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Document Max. Freq Min. Freq
Rebellion Record: a Diary of American Events: Documents and Narratives, Volume 7. (ed. Frank Moore) 21 3 Browse Search
Comte de Paris, History of the Civil War in America. Vol. 4. (ed. Henry Coppee , LL.D.) 12 0 Browse Search
George P. Rowell and Company's American Newspaper Directory, containing accurate lists of all the newspapers and periodicals published in the United States and territories, and the dominion of Canada, and British Colonies of North America., together with a description of the towns and cities in which they are published. (ed. George P. Rowell and company) 8 0 Browse Search
Elizabeth Cary Agassiz, Louis Agassiz: his life and correspondence, third edition 4 0 Browse Search
Knight's Mechanical Encyclopedia (ed. Knight) 4 0 Browse Search
Rebellion Record: a Diary of American Events: Documents and Narratives, Volume 5. (ed. Frank Moore) 4 0 Browse Search
Horace Greeley, The American Conflict: A History of the Great Rebellion in the United States of America, 1860-65: its Causes, Incidents, and Results: Intended to exhibit especially its moral and political phases with the drift and progress of American opinion respecting human slavery from 1776 to the close of the War for the Union. Volume II. 4 0 Browse Search
Benson J. Lossing, Pictorial Field Book of the Civil War. Volume 3. 4 0 Browse Search
The Daily Dispatch: March 16, 1864., [Electronic resource] 2 0 Browse Search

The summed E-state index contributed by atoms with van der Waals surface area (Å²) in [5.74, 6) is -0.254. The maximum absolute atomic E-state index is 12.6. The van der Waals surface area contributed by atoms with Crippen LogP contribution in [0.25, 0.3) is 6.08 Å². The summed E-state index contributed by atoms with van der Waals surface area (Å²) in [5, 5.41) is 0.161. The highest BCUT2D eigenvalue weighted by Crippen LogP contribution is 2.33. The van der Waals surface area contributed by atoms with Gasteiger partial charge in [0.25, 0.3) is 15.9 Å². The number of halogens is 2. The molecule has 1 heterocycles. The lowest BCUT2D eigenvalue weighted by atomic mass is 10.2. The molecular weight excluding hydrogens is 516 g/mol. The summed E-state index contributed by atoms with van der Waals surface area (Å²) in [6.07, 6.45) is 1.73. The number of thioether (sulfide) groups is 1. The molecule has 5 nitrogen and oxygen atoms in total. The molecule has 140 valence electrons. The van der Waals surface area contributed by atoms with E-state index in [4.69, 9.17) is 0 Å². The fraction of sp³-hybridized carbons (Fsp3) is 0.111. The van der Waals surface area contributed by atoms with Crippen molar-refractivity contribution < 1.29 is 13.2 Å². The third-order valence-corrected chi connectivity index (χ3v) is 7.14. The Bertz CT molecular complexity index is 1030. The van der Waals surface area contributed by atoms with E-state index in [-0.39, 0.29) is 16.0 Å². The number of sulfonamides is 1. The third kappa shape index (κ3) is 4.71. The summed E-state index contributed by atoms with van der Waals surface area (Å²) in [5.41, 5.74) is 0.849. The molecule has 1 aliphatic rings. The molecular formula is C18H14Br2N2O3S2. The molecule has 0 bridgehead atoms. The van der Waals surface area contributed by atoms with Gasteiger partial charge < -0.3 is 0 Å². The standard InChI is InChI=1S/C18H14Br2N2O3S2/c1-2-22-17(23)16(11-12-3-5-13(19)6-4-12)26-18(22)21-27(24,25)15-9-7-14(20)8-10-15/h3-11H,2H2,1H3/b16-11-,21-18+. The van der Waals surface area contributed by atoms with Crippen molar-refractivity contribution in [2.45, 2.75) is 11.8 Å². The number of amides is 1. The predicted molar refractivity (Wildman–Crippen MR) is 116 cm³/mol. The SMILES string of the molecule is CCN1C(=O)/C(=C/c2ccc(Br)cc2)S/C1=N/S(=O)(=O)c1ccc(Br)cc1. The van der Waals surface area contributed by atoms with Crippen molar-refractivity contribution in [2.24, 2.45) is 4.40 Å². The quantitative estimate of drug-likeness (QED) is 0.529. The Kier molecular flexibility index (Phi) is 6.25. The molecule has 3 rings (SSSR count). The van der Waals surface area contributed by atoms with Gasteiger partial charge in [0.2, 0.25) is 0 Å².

Southern Historical Society Papers, Volume 35. (ed. Reverend J. William Jones) 2 0 Browse Search
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Browsing named entities in Rebellion Record: a Diary of American Events: Documents and Narratives, Volume 7. (ed. Frank Moore). You can also browse the collection for Ritter or search for Ritter in all documents.

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nge's and Lovejoy's howitzers, to cross at the bridge, Colonel Ritter, with his brigade, and Clarkson's battery, to make a f, known to be between the two points, between Davidson and Ritter, where their escape would be impossible. In the event of his crossing being seriously resisted, Ritter and his batteries were to hurry to the bridge, and, crossing behind the brigadnine o'clock Clarkson's battery, occupying a position with Ritter's brigade, two miles below the bridge, opened upon the wooirring, and when General Davidson sent an order for it and Ritter's brigade to move up the bridge, it found almost every onen the Little Rock road beyond the woods. As soon as Colonel Ritter moved off with his brigade and battery from the lower gade of cavalry were crossed, and then Merrill's, and then Ritter's, the batteries of each brigade keeping their proper placg in entering the city, and General Davidson called up Colonel Ritter's brigade, which, up to this time, had been in reserve
med on the sixth. Here we found ourselves encumbered with a large number of sick-near seven hundred. True's brigade and Ritter's brigade of cavalry were left to guard the supply train and the sick. On the seventh, we reached the Arkansas River, nees were massed behind the crossing at eight A. M. of the tenth, and the laying of the bridge was completed at that hour. Ritter's brigade, with Clarkson's battery was ordered to make a demonstration four miles below, at Banks's Ford,. then held by tme, I ordered a vigorous advance of Glover's brigade, and when they became exhausted, within two miles of the city, threw Ritter's brigade, sabre in hand, and Stange's howitzers, supported by two squadrons of the First Iowa cavalry, under Captain Jenserved me faithfully throughout the day. The brigade commanders, especially Colonel Glover, of the Second brigade, and Ritter, of the reserve brigade, deserve honorable mention. Colonel Glover deserves, for his services throughout this campaign,